Groundwater arsenic in the Chaco-Pampean Plain, Argentina by J. Bundschuh; B. Farias; R. Martin; A. Storniolo; P. Bhattacharya; J. Cortes; G. Bonorino; R. Albouy (231-243).
In large parts of rural Argentina people depend on groundwater whose As content exceeds the Argentine drinking water standards (0.05 mg l−1). The most affected areas are located in the Chaco-Pampean Plain, where aquifers comprise Tertiary loess deposits (in the Pampean Plain) and Tertiary and Quaternary fluvial and aeolian sediments (in the Chaco Plain). Robles county is located in the alluvial cone of the Dulce River consisting of loess (aeolian), and gravel, silt, sand and clay (alluvial) deposits. In the shallow aquifers, more than 48% of the 63 studied wells show As at toxic levels (maximum 4.8 mg l−1), while in the deep groundwater the concentration is below 0.05 mg l−1. The pH of the shallow groundwaters range between 6.5 and 9 and generally have high electrical conductivity with mean values of 2072 and 1693 μS/cm−1 in the years 1998 and 1999, respectively. Arsenic concentrations are high in the alkaline Na–HCO3 type groundwaters, where As correlates positively with Na+ and HCO3 −. Moreover, As correlates positively with Mo, U, and V, while a negative correlation was observed with Ca2+ and Mg2+. The potential sources of groundwater As are: (i) layers of volcanic ash with 90% of rhyolitic glass; (ii) volcanic glass dispersed in the sediments; and (iii) clastic sediments of metamorphic and igneous origin. Great lateral variability in the concentration of groundwater As is caused by several hydrogeological and hydrogeochemical factors.
Groundwater arsenic variations: the role of local geology and rainfall by R. Rodrı́guez; J.A. Ramos; A. Armienta (245-250).
High concentrations of As were detected in the aquifer system of Zimapán Valley, Mexico. Arsenic is related to a multisource system, both natural and anthropogenic. The main source is As bearing-rocks. Groundwater As variations were detected in the more polluted urban deep well. Variations were correlated with the precipitation regime and with the hydrogeologic and geologic framework. An induced As transport mechanism related mainly with the rainfall regime is proposed.
Groundwater arsenic in the Verde Valley in central Arizona, USA by R.D Foust; P Mohapatra; A.-M Compton-O'Brien; J Reifel (251-255).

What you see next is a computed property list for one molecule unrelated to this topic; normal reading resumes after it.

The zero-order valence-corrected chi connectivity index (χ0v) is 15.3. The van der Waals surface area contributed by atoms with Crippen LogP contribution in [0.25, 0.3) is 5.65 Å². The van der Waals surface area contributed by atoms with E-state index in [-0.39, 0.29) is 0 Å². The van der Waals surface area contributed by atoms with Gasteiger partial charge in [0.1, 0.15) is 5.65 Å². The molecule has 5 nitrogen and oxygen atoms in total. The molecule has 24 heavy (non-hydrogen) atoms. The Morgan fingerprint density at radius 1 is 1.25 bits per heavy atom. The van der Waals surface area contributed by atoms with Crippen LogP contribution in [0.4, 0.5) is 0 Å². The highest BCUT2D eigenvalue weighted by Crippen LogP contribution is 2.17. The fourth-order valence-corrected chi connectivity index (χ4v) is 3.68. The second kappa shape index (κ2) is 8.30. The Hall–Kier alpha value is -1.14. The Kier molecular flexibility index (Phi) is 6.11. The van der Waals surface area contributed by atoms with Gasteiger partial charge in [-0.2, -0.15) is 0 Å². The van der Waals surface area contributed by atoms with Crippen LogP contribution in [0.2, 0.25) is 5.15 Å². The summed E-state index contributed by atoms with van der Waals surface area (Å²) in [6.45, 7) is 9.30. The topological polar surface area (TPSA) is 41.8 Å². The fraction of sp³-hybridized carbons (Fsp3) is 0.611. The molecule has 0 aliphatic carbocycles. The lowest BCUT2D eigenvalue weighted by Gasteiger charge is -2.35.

Forty-one water samples were collected and analyzed from throughout the Verde Valley watershed to identify the source of As in well water used for domestic and agricultural purposes. Each water sample was analyzed for anions, cations and trace chemical constituents by atomic absorption spectroscopy, anion chromatography and traditional wet chemical procedures. Arsenic concentrations ranged from 10 to 210 μg/l, with the highest values observed for water pooled on tailings from an abandoned Cu mine. Geostatistical analysis of the data revealed the primary source of As to be groundwater in contact with the Supai and Verde formations, as opposed to runoff from the abandoned mine tailings. Montezuma Well, a collapsed travertine spring, contained the highest levels of naturally occurring As (> 100 μg/l). Arsenic in Montezuma Well water was shown to be 100% arsenate. X-ray absorbance near edge spectra (XANES) of Potomogeton illinoiensis, an endemic plant species of Montezuma Well, demonstrate that As is absorbed as arsenate, reduced to arsenite in the plant and retained as an organic glutathione complex. XANES spectra of Montezuma Well sediments show 4 forms of As present: arsenate (∼54%), As(III)-glutathione complex (∼32%) and an As-organic complex (∼14%) containing dimethylarsinic acid and arsenobetaine. This is the first report of As(III)-glutathione in sediments.
A preliminary geochemical map for arsenic in surficial materials of Canada and the United States by Andrew E Grosz; Jeffrey N Grossman; Robert Garrett; Peter Friske; David B Smith; Arthur G Darnley; Eric Vowinkel (257-260).
Over the past 30 a, regional and national solid-phase geochemical surveys have been conducted by the United States Geological Survey and the Geological Survey of Canada. In the present paper the authors have examined the distribution of As in stream-sediment and soil samples of the US and Canada in terms of geologic and anthropogenic components. The results of the compilations indicate that the distribution of As in stream sediments, lake sediments, and soils in Canada and the US shows that most of the variability is controlled by the bed rock characteristics.